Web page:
To borrow the title from a popular ‘60s song if you’d have taken a ‘Ferry ‘cross the Mersey’ 25 years ago you would have been floating on one of the most polluted stretches of water in Europe.
Mismanagement and industrial activity had taken their toll to the extent that in 1981 then environment secretary Michael Heseltine described the river as “an affront to the standards a civilised society should demand of its environment.”
Since then, much has changed, and over the years the Mersey has come back to life and now the iconic salmon and even otters can be seen living in its water and on its banks.
In the early ‘80s the plight of the Mersey was far from an isolated case. Decades of underinvestment meant water quality was poor and our beaches were badly affected by sewage. So much so that Britain was known as ‘The Dirty Man of Europe’ with some of our rivers having been biologically dead since the Industrial Revolution.
Fast forward to 2019 and the situation is vastly improved. Privatisation in 1989 brought with it nearly £160 billion of investment over the next three decades. Thanks to this investment customers now enjoy access to world-class drinking water and are five times less likely to suffer from supply interruptions, eight times less likely to suffer from sewer flooding, and 100 times less likely to have low water pressure.
In addition, leakage is down by a third since the mid-1990s, nearly three-quarters of beaches are now classed as excellent compared with less than a third 25 years ago, and wildlife has returned to rivers – so much so that the Thames, for example, now boasts seals, porpoises and even colonies of seahorses!
At around £1 a day, average bills today are broadly the same as 20 years ago once inflation is taken into account, and according to Ofwat they are around £120 less than they would have been without privatisation and tough independent regulation. Customer satisfaction levels for water and sewerage services are around 90 per cent, and there are high levels of trust in water companies.
These successes have come about as a result of the determination and passion of the industry. But we are committed to going even further. Individual company five-year business plans submitted last September set out proposals to 2025, summarised (for companies in England) in Water UK’s Manifesto for Water.
Those proposals included some £50 billion on improved services and the most ambitious industry leakage reduction programme in 20 years – as well as cleaning up 8,000km of rivers and a real-term reduction in bills. But our ambitions don’t stop there.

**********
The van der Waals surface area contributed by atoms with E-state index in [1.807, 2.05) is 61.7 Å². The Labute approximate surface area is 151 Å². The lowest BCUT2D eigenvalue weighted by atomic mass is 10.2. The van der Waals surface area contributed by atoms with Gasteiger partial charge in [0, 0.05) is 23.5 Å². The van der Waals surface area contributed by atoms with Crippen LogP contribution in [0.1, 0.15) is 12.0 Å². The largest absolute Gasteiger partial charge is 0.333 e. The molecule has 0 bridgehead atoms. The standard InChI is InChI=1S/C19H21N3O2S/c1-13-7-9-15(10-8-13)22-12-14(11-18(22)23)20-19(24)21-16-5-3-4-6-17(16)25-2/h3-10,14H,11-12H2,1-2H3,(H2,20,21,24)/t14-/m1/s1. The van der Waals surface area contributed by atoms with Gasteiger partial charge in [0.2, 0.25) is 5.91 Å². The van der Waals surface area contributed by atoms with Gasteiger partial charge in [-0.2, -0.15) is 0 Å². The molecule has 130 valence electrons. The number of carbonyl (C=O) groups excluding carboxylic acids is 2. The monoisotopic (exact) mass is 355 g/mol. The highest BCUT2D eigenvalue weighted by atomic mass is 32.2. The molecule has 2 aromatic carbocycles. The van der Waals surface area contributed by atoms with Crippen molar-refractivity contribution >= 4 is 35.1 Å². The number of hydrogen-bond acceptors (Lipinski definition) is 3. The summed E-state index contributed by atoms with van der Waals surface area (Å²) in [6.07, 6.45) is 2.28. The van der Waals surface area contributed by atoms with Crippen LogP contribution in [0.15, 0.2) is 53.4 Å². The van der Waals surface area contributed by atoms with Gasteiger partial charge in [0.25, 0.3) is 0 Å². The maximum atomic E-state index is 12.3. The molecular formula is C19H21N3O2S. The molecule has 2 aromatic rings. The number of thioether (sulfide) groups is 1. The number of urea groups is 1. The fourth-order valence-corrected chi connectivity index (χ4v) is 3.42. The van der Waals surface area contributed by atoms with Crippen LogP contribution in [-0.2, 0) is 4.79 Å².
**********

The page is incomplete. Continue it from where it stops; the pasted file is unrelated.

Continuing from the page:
In April, water companies in England set out how they intend to complement their business plans in tackling wider social and environmental challenges with the release of our Public Interest Commitment. The Public Interest Commitment, or PIC for short, includes a pledge to work together towards five challenging goals for the sector.
For example, on leakage, the goal is to triple the rate of reduction by 2030 – unprecedented in our history, to meet the unprecedented challenges posed to water supplies. On the environment, companies intend to work together on two challenging goals under the PIC: achieving net zero carbon emissions for the sector by 2030 and – building on our work to create a national network of drinking water refill points – preventing the equivalent of four billion plastic bottles ending up as waste by the same date.
On social improvement, the PIC also sets out the sector’s intention to strive on two fronts: first, to make bills affordable for financially-vulnerable households and develop a strategy to end water poverty; and second, to be the first sector to achieve 100 per cent commitment to the Social Mobility Pledge.
Three decades is a long time and many reading this article today will simply not remember how things were at the time of privatisation. Indeed, some will have lived their entire lives knowing nothing but a privatised water industry!
The bottom line is privatisation has brought about a remarkable turnaround with companies, supported by a trio of independent regulators as well as partner organisations such as NGOs, at the forefront. The alternative – nationalisation – carries great risk, and at a great cost to water quality, taxpayers and the environment.
These days a trip across the Mersey is certainly a more pleasant experience than when Michael Heseltine visited all those years ago. But the next 30 years will bring unprecedented challenges for the water industry. Ensuring we continue to have enough water for future generations in the face of a growing population and a changing climate is a daunting task. However, it is one the water industry is up to meeting.